Kevin Garnett returned to Target Center on Tuesday and the first NBA franchise he ever called home with a charming, winning introductory news conference in which he made no promises how much longer he will play.

But the future Basketball Hall of Famer, who will bring the Timberwolves limited minutes but unmeasurable experience made one thing perfectly clear: He is back for the long haul.

Whether he plays for only this season's remaining 27 games (unlikely) or another season or two more, Garnett is set on someday owning the team he left nearly eight years ago in a trade that brought him to Boston and the NBA championship he never won in Minnesota.

"I am," he said when asked about being here for that long haul. "That is the goal. At some point, I want to understand ownership and try to get into that and bring a championship to this city. That has been my goal since I became a Wolf."

But first he must acquaint himself with his new teammates and reacquaint himself with a city in which he still owns a home but barely knows from the last time he lived here.

"I'll be honest with you, I do not recognize downtown at all," said Garnett. "My friends try to take me to Uptown, and I don't recognize nothing."

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Tuesday was all about coming home for Garnett and saying hello to faces and friends he hadn't seen in years: team employees, arena staff and the grown children of coach/chief executive Flip Saunders, whom he said he hadn't seen since they sucked a pacifier or spoke in a voice a couple of octaves higher.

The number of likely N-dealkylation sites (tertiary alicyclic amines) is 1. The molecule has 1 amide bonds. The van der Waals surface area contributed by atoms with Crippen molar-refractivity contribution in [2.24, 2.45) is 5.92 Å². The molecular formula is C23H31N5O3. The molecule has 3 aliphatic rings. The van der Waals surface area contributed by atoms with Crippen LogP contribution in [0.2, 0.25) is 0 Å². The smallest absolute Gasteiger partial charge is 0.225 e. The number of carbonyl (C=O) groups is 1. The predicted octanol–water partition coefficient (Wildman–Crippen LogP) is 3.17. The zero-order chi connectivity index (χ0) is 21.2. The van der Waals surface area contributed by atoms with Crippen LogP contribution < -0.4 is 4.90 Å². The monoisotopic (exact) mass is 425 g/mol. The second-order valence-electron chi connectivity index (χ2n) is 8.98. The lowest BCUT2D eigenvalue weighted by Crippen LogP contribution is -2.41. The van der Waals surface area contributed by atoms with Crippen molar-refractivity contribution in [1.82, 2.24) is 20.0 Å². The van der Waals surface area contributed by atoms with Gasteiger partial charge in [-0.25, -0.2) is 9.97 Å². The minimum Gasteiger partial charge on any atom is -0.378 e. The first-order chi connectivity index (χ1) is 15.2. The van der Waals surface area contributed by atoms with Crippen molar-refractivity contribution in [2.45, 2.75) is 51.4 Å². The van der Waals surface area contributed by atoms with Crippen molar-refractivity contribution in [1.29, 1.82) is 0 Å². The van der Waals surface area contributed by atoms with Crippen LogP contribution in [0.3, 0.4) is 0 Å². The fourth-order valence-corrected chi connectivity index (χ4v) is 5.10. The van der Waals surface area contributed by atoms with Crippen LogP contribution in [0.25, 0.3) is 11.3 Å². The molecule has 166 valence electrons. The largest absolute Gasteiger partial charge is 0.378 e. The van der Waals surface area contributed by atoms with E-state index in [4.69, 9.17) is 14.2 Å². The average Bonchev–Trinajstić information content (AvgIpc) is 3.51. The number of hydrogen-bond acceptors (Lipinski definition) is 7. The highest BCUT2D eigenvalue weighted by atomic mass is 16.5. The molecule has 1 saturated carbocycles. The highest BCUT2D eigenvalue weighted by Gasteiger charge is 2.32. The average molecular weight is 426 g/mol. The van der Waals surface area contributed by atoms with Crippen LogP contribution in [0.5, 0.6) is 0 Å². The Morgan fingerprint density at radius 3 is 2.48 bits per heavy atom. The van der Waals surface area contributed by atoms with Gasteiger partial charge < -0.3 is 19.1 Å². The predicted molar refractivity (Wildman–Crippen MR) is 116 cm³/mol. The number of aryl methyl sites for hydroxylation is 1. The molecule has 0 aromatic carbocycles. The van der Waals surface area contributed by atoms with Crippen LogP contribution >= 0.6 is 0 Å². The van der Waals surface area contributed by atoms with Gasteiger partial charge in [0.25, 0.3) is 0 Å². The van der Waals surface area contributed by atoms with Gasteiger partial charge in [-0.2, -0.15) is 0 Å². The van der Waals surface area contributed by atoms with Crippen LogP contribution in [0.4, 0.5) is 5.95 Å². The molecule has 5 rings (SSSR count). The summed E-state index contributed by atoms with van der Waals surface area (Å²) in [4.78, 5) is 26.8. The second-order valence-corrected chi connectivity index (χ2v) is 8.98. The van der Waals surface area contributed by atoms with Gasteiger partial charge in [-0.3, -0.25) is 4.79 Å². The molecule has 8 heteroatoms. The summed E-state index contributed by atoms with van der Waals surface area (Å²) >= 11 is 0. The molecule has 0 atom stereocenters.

He also met his new teammates, including a pair of the most promising — rookies Andrew Wiggins and Zach LaVine — who were born the same year the Wolves drafted Garnett fifth overall in 1995. Garnett practiced with his new team — or old team? — for the first time Tuesday afternoon before he took center stage for a news conference carried worldwide online and on NBA TV.

"I was kind of excited and afraid at the same time," Wolves point guard Ricky Rubio said. "He's KG, you know?"

Hey, LeBron went home …

Garnett called Thursday's last-minute decision to waive a no-trade clause in his contract a "hard decision for me because I am a loyal person." But he did so and cleared the way for a midseason trade from Brooklyn to Minnesota, a state filled with old friends expected to greet him with a thunderous welcome when he plays his first game in that familiar jersey No. 21 Wednesday night against Washington at Target Center.

Garnett, accompanied by his wife, two daughters, a sister and representatives, called his return here the only option he would have approved in the last season of a contract that pays him $12 million this year.

"I saw this as a great opportunity for me," Garnett said. "So I'm just happy to be here, and I figure if LeBron can go home, why can't I?"

Superstar LeBron James' decision to return home from Miami to Cleveland last summer enabled the trade that sent the Timberwolves' second franchise player named Kevin away, with August's deal that sent Kevin Love to the Cavaliers.